Loss of biodiversity in India

13 Jun 2021

Curtain Hug

-Pakhi Garg

Biodiversity is the enormous variety of life on earth. Our nation is widely known for the extensive diversification of species it possesses. Some of the valuable species lost in the past years are the dodo bird, the passenger pigeon, Dillnoffia, etc.

The loss of diversity is a natural process until it exceeds the rate of evolution. Initially, humans were merely a component of biodiversity, but now they plan to rule the diversification and make amendments according to their needs and wants. The interaction of human beings with natural resources has left the globe with destructive impacts on loss of the natural beauty. Now, the pace of destruction of the species is far more than the evolution of new ones.

Humans have led to disastrous threats to the ecological system. Climatic change is one of the critical threats to biodiversity. It is the significant force behind several mutations, loss of genes, and genetic variations. The growing air pollution has introduced people to ‘Global warming’, i.e., the rise in the earth’s atmospheric temperature. This phenomenon primarily leads to the melting of glaciers. The melting of these massive glaciers has flooded the places of various species. This destroys the flora directly from the roots and drowns different fauna species.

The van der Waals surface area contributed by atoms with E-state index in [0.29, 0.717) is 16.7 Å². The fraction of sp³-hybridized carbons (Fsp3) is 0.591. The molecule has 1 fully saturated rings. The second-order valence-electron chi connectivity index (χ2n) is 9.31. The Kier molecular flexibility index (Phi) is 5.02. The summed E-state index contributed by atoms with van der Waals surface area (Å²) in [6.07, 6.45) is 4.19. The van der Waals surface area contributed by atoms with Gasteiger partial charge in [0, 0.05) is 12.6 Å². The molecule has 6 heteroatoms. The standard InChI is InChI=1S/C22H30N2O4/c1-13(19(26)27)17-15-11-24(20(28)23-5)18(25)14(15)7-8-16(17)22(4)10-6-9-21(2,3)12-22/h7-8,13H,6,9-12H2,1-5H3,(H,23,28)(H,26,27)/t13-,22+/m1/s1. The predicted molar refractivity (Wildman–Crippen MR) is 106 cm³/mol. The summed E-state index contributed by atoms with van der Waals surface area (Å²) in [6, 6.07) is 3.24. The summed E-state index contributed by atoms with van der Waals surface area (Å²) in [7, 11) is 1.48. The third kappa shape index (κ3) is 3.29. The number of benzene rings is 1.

Climatic changes result in frequent harsh climatic conditions. Often, we have heard about forest fires due to extreme heat conditions. These fires have devastated the location of various fauna and flora and results in their extinction. Uttrakhand and Jharkhand have witnessed the maximum numbers of forest fires in India. It resulted in the death of a large number of animals and the extinction of various species.
The rise in sea level often leads to the drowning of low-lying areas or islands. It further leads to the extinction of species residing over there. Climatic changes also invite various natural calamities like flood, volcanic eruption, landslides, avalanches, etc.